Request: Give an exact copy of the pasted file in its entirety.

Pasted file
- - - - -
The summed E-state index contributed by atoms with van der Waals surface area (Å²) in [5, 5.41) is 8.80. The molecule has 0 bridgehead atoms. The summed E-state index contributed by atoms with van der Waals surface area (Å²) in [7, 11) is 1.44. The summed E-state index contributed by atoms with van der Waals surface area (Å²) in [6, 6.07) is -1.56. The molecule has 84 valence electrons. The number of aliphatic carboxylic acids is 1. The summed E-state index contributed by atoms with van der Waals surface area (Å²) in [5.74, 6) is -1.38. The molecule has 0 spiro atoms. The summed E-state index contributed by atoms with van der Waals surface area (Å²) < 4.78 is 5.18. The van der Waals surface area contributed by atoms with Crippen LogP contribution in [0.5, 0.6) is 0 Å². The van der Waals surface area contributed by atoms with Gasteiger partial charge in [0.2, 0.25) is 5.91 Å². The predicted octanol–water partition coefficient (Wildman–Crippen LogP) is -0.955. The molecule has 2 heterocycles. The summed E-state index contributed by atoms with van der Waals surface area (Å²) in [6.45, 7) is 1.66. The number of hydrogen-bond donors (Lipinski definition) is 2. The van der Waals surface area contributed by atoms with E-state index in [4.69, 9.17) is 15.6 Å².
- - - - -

The summed E-state index contributed by atoms with van der Waals surface area (Å²) in [5, 5.41) is 8.80. The molecule has 0 bridgehead atoms. The summed E-state index contributed by atoms with van der Waals surface area (Å²) in [7, 11) is 1.44. The summed E-state index contributed by atoms with van der Waals surface area (Å²) in [6, 6.07) is -1.56. The molecule has 84 valence electrons. The number of aliphatic carboxylic acids is 1. The summed E-state index contributed by atoms with van der Waals surface area (Å²) in [5.74, 6) is -1.38. The molecule has 0 spiro atoms. The summed E-state index contributed by atoms with van der Waals surface area (Å²) < 4.78 is 5.18. The van der Waals surface area contributed by atoms with Crippen LogP contribution in [0.5, 0.6) is 0 Å². The van der Waals surface area contributed by atoms with Gasteiger partial charge in [0.2, 0.25) is 5.91 Å². The predicted octanol–water partition coefficient (Wildman–Crippen LogP) is -0.955. The molecule has 2 heterocycles. The summed E-state index contributed by atoms with van der Waals surface area (Å²) in [6.45, 7) is 1.66. The number of hydrogen-bond donors (Lipinski definition) is 2. The van der Waals surface area contributed by atoms with E-state index in [4.69, 9.17) is 15.6 Å².